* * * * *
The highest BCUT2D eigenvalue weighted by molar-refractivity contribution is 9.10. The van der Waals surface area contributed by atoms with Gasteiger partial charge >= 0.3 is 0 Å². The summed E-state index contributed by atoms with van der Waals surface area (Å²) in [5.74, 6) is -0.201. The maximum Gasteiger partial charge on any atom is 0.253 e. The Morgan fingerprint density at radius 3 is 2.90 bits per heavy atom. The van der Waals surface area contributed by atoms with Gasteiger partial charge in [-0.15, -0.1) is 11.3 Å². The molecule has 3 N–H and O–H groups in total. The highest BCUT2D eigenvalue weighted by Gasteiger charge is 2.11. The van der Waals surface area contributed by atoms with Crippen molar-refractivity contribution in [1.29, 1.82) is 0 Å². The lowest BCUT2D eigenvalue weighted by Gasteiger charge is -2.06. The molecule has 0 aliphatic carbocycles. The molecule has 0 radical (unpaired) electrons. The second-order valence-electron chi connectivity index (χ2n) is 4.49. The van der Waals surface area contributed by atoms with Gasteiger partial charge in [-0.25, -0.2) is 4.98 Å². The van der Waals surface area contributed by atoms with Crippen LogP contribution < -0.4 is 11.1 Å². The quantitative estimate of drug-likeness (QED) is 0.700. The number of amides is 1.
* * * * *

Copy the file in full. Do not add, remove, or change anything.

The highest BCUT2D eigenvalue weighted by molar-refractivity contribution is 9.10. The van der Waals surface area contributed by atoms with Gasteiger partial charge >= 0.3 is 0 Å². The summed E-state index contributed by atoms with van der Waals surface area (Å²) in [5.74, 6) is -0.201. The maximum Gasteiger partial charge on any atom is 0.253 e. The Morgan fingerprint density at radius 3 is 2.90 bits per heavy atom. The van der Waals surface area contributed by atoms with Gasteiger partial charge in [-0.15, -0.1) is 11.3 Å². The molecule has 3 N–H and O–H groups in total. The highest BCUT2D eigenvalue weighted by Gasteiger charge is 2.11. The van der Waals surface area contributed by atoms with Crippen molar-refractivity contribution in [1.29, 1.82) is 0 Å². The lowest BCUT2D eigenvalue weighted by Gasteiger charge is -2.06. The molecule has 0 aliphatic carbocycles. The molecule has 0 radical (unpaired) electrons. The second-order valence-electron chi connectivity index (χ2n) is 4.49. The van der Waals surface area contributed by atoms with Gasteiger partial charge in [-0.25, -0.2) is 4.98 Å². The van der Waals surface area contributed by atoms with Crippen LogP contribution < -0.4 is 11.1 Å². The quantitative estimate of drug-likeness (QED) is 0.700. The number of amides is 1.